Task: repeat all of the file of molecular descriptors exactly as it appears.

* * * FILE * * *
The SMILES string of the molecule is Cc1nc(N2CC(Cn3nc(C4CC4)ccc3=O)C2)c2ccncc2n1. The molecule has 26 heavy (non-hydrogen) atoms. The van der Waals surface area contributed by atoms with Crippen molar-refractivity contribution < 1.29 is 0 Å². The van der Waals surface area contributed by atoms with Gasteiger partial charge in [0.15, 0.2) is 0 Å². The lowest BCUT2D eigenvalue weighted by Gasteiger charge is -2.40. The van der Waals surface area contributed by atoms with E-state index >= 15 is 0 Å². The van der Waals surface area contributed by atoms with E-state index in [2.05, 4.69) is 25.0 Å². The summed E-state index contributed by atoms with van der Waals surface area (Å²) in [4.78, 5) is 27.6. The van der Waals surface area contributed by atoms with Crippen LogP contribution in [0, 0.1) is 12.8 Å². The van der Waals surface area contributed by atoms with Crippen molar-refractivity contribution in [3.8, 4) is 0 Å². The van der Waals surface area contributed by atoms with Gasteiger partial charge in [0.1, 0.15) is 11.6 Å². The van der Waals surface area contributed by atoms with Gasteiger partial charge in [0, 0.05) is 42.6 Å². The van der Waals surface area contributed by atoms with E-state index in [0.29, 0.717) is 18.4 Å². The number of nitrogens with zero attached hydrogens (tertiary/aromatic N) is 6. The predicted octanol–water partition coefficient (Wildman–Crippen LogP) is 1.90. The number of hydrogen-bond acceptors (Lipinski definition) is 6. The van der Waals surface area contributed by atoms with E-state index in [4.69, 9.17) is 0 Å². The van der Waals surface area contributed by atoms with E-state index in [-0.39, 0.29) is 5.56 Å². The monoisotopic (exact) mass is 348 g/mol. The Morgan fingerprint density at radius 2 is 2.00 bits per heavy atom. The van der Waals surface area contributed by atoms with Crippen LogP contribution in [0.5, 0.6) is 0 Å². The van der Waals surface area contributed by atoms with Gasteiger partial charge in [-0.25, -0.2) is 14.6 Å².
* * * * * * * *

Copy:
The SMILES string of the molecule is Cc1nc(N2CC(Cn3nc(C4CC4)ccc3=O)C2)c2ccncc2n1. The molecule has 26 heavy (non-hydrogen) atoms. The van der Waals surface area contributed by atoms with Crippen molar-refractivity contribution < 1.29 is 0 Å². The van der Waals surface area contributed by atoms with Gasteiger partial charge in [0.15, 0.2) is 0 Å². The lowest BCUT2D eigenvalue weighted by Gasteiger charge is -2.40. The van der Waals surface area contributed by atoms with E-state index >= 15 is 0 Å². The van der Waals surface area contributed by atoms with E-state index in [2.05, 4.69) is 25.0 Å². The summed E-state index contributed by atoms with van der Waals surface area (Å²) in [4.78, 5) is 27.6. The van der Waals surface area contributed by atoms with Crippen LogP contribution in [0, 0.1) is 12.8 Å². The van der Waals surface area contributed by atoms with Crippen molar-refractivity contribution in [3.8, 4) is 0 Å². The van der Waals surface area contributed by atoms with Gasteiger partial charge in [0.1, 0.15) is 11.6 Å². The van der Waals surface area contributed by atoms with Gasteiger partial charge in [0, 0.05) is 42.6 Å². The van der Waals surface area contributed by atoms with E-state index in [0.29, 0.717) is 18.4 Å². The number of nitrogens with zero attached hydrogens (tertiary/aromatic N) is 6. The predicted octanol–water partition coefficient (Wildman–Crippen LogP) is 1.90. The number of hydrogen-bond acceptors (Lipinski definition) is 6. The van der Waals surface area contributed by atoms with E-state index in [4.69, 9.17) is 0 Å². The van der Waals surface area contributed by atoms with E-state index in [-0.39, 0.29) is 5.56 Å². The monoisotopic (exact) mass is 348 g/mol. The Morgan fingerprint density at radius 2 is 2.00 bits per heavy atom. The van der Waals surface area contributed by atoms with Crippen LogP contribution in [0.5, 0.6) is 0 Å². The van der Waals surface area contributed by atoms with Gasteiger partial charge in [-0.25, -0.2) is 14.6 Å².